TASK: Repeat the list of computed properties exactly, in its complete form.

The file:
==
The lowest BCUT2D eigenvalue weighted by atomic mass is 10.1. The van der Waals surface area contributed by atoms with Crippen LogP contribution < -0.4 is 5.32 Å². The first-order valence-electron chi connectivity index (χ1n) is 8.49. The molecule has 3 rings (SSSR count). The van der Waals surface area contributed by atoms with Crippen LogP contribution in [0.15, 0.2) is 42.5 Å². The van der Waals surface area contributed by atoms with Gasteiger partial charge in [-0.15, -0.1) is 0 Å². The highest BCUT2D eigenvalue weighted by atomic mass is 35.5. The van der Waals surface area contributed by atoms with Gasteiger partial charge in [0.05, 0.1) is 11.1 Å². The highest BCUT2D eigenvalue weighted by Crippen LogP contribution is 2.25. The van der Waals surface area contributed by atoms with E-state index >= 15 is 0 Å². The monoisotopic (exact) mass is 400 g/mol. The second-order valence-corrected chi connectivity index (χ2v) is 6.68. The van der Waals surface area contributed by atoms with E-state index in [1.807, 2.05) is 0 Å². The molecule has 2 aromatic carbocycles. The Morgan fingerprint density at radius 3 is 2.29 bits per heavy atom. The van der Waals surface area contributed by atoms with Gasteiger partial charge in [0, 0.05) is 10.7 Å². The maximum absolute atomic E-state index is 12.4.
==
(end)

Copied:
The lowest BCUT2D eigenvalue weighted by atomic mass is 10.1. The van der Waals surface area contributed by atoms with Crippen LogP contribution < -0.4 is 5.32 Å². The first-order valence-electron chi connectivity index (χ1n) is 8.49. The molecule has 3 rings (SSSR count). The van der Waals surface area contributed by atoms with Crippen LogP contribution in [0.15, 0.2) is 42.5 Å². The van der Waals surface area contributed by atoms with Gasteiger partial charge in [-0.15, -0.1) is 0 Å². The highest BCUT2D eigenvalue weighted by atomic mass is 35.5. The van der Waals surface area contributed by atoms with Gasteiger partial charge in [0.05, 0.1) is 11.1 Å². The highest BCUT2D eigenvalue weighted by Crippen LogP contribution is 2.25. The van der Waals surface area contributed by atoms with E-state index >= 15 is 0 Å². The monoisotopic (exact) mass is 400 g/mol. The second-order valence-corrected chi connectivity index (χ2v) is 6.68. The van der Waals surface area contributed by atoms with E-state index in [1.807, 2.05) is 0 Å². The molecule has 2 aromatic carbocycles. The Morgan fingerprint density at radius 3 is 2.29 bits per heavy atom. The van der Waals surface area contributed by atoms with Gasteiger partial charge in [0, 0.05) is 10.7 Å². The maximum absolute atomic E-state index is 12.4.